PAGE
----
winners of this coveted position were the North and South team, who shall remain unidentified.
Other team names included „Just the Three of Us‟, „Gay Adoption Agency‟, „Just Good Friends‟,
„Quick Getaway‟ and „Corridor Kids‟. The last one named was a reference to the fact that the event
was bursting at the seams – The Corridor Kids had to sit out in the corridor.
The Fund raised a total of £338 on the evening through a raffle, entry fees and the sale of its new
range of Nicaraguan jewellery.
Many thanks to all who attended.

Tapas Night
Café Liaison was the venue for a Santa Rosa Fund first on Saturday 31 st March. The café was
packed with supporters who were able to mingle and enjoy the tapas. The evening was enjoyed by
all, especially the winners of the bottle of champagne! A total of £172:50 was raised for the Fund.
Thanks to the friendly staff, to Rosie Legg for organising the event and to all who attended, making
the event a big success.

With a little help from your friends ….
Janet McNamara, a long time supporter of the Santa Rosa Fund, reached a youthful 70 on the 24 th
April this year. Very generously she asked that all her friends make a donation to the Fund rather
than give her presents, and by doing so she raised at least £240 for the Fund. This is equivalent to a
year‟s supply of educational materials for two small rural schools in Nicaragua that are supported
by the Santa Rosa Fund.

Thank you and Happy Birthday Janet

Acoustic Café
In May Tavistock‟s monthly musical evening was held for the benefit of The Santa Rosa Fund and
raised over £200 of funds after costs. Once again, we are extremely grateful to Jeff Sleeman for his
organisation of the event as well as to all the musicians who played there. Thanks also to all the
helpers, especially those who slaved in the kitchen – Fran, Lorna, Gill and Pat.
SRF Newsletter June 2007, p.7

--- Stop Press ---

Headteacher Virginia Gómez De Guillén resigns
Just before this newsletter was sent to the printers, we heard the news from
Nicaragua that Virginia had decided to resign her post as headteacher at the
Santa Rosa School due to ill health. Virginia has had heart problems over
the last few years, yet continued to work as hard as ever.
When she was not the instigator of the Santa Rosa Fund‟s actions, Virginia
was the linchpin in everything that the Santa Rosa Fund has managed to do
at the Santa Rosa School over the years of our existence. We have known
no other headteacher there since the work of the Fund began in 1988.
We intend to give a full appreciation of Virginia and her work in the next
edition of the Santa Rosa Fund newsletter. In the meantime we wish her
well for her richly-deserved retirement.
Until the Ministry of Education (now referred to as MINED) appoints another headteacher,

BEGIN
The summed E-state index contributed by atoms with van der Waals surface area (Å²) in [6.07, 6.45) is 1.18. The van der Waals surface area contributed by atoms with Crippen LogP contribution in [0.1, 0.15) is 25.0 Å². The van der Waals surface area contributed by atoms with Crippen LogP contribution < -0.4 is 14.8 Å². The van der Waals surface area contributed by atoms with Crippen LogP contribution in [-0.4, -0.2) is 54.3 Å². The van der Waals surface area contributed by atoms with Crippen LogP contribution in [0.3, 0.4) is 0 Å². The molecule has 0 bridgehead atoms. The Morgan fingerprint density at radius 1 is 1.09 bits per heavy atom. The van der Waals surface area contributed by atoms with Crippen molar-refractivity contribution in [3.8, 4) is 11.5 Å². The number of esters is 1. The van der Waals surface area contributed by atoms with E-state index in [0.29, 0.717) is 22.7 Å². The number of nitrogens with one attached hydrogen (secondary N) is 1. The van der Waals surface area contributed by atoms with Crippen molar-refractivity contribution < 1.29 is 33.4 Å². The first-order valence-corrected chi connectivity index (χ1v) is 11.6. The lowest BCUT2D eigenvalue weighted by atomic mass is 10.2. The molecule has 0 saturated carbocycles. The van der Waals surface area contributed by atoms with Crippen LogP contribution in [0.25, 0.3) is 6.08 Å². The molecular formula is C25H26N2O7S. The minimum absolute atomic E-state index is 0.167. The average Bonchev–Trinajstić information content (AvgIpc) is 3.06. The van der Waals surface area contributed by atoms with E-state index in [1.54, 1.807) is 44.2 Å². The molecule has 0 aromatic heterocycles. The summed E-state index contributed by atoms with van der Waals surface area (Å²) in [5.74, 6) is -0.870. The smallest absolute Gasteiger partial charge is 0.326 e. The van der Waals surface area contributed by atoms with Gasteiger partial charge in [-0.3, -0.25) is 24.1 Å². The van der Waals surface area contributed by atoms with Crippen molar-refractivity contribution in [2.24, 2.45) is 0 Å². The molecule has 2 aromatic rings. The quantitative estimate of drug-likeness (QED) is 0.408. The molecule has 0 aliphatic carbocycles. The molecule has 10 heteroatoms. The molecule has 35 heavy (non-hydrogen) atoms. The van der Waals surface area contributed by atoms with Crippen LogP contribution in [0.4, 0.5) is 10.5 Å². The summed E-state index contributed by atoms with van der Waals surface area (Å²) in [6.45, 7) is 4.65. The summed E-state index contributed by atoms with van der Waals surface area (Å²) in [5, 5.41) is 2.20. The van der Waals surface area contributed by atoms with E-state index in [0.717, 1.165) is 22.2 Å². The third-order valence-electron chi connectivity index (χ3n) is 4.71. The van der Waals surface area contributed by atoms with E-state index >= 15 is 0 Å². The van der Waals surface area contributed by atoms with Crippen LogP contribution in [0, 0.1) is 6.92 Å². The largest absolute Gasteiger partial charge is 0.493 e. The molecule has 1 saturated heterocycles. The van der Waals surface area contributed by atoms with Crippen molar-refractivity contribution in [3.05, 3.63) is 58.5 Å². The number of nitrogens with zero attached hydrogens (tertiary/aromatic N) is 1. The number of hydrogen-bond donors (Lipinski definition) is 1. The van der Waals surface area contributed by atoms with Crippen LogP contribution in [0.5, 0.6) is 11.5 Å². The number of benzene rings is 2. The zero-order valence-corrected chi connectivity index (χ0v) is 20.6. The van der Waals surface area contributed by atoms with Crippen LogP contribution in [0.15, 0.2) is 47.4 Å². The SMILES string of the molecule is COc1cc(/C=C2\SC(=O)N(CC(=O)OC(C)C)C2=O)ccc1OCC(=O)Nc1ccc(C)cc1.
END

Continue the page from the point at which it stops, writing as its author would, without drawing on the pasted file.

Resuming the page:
probably in about three months time, Marcia Ordeñana who is featured on page 6 of this newsletter,
will serve as Acting Headteacher. We are sure that Marcia will have the full cooperation of the staff
and parents at the school as well as our assistance if she should require it.

ENCLOSURE
With this newsletter, you will find a set of the Fund‟s accounts for the year 2006. Please feel free to
ask our treasurer, Pat Mayston (contact details below), any questions you may have about these.
You will see that our newsletter printing and postage costs are increasing somewhat compared with
previous years, but this reflects our increasing supporter base. We now send out the newsletters to
250 addresses, and we thank many of our existing supporters for extending our supporter base by
telling friends and relatives about the work we do. Should any supporters require copies of our
leaflets to help them with further publicity of the Fund, please do not hesitate to ask us. Prospective
supporters can also be referred to our section of the Charity Commission website –
www.guidestar.org.uk – then enter „Santa Rosa Fund‟ in the search box.

SANTA ROSA FUND CONTACTS
Chair:

Pete Mayston, Rose Cottage, Tuckermarsh, Bere Alston, Yelverton, Devon PL20 7HB
Tel. 01822 840297
Email: mayston@waitrose.com
Secretary:
Lorna & Martin Legg, Rock Cottage, Morwell Cross, Gulworthy, Tavistock, Devon PL19
8JH, Tel. 01822 833934
Email: tavyleggs@hotmail.com
Treasurer:
Pat Mayston – as for Pete (above)
Twinning links representative: Rick Blower, Cloberry Cottage, Brentor, Tavistock, Devon PL19 0NG
Tel. 01822 810600
Email: r.blower@btinternet.com
Membership secretary: Martin Mowforth, 51 West St., Tavistock, Devon PL19 8JZ
Tel. 01822 617504
Email: mmowforth@plymouth.ac.uk

PRINTED ON RECYCLED PAPER
SRF Newsletter June 2007, p.8